EA CFO says next-gen consoles aren't necessary yet

Electronic Arts CFO Eric Brown spoke at a conference recently where he said that the need for new game consoles just aren't there.

Don Reisinger
CNET contributor Don Reisinger is a technology columnist who has covered everything from HDTVs to computers to Flowbee Haircut Systems. Besides his work with CNET, Don's work has been featured in a variety of other publications including PC World and a host of Ziff-Davis publications.
Don Reisinger
2 min read

Those hoping to play games on next-generation video game consoles might have a long wait ahead, says Electronic Arts CFO Eric Brown, who recently spoke at the Goldman Sachs Technology and Internet Conference.

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According to Brown, whose comments were originally reported by GamesIndustry.biz, shorter console generations of the past were the result of major upgrades to both CPUs and GPUs that allowed for drastic improvements to the consoles already available. Today, there isn't that much room for improvement, which means the time that elapses between console generations is getting longer.

"Today we have two of the three consoles that operate in full high-definition and are running games at 60 frames per second," Brown said. "If you step back and say if it's a multibillion capital dollar investment for the next generation, the question I would ask is 'if you were to produce that then what would you display it on?' There's really nothing in terms of broadly available consumer viewing technology other than 1080p flat panel televisions. And so you could upgrade in theory, but you wouldn't get the obvious graphical benefit that we saw really drove the sharp transitions in the prior cycle."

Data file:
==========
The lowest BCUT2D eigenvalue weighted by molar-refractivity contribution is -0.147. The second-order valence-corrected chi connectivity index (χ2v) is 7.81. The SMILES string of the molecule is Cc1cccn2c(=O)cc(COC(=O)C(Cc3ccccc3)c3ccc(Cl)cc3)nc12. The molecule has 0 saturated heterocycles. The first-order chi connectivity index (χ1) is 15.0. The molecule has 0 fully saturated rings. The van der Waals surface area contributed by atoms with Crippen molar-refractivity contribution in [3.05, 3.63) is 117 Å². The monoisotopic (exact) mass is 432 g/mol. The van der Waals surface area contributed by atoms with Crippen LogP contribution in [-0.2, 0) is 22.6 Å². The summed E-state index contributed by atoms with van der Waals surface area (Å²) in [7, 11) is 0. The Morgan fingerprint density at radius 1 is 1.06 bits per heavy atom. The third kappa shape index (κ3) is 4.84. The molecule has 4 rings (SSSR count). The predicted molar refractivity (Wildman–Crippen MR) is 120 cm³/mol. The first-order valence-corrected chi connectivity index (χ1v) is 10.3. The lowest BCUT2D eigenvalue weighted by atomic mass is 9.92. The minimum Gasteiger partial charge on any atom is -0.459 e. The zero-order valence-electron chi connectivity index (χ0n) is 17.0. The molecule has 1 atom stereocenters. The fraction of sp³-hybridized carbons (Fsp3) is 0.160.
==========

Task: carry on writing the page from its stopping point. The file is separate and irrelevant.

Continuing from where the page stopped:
The debate over when the current generation of consoles will be replaced has been going on for years. Sony has consistently said that the PlayStation 3 is a "10 year" product, meaning the company expects the device to continue to stay on store shelves for a decade. Even Microsoft has said that it plans to maintain a 10-year life cycle for the Xbox 360.

But it's the Nintendo Wii that might be refreshed before the others. As Brown pointed out, the Wii currently doesn't support HD gaming, putting it at a technological disadvantage. Speculation abounds over when Nintendo will finally announce the much-rumored Wii HD. So far, the company has said it has no plans to deliver that console.

Who can blame it? The Wii is still the top-selling console on the market, easily besting the Xbox 360 and PlayStation 3. As long as those sales figures stay up, Nintendo might not feel pressure to offer an HD-capable Wii.

New game consoles will come eventually. But for the foreseeable future, it just doesn't seem that replacing current hardware makes much sense.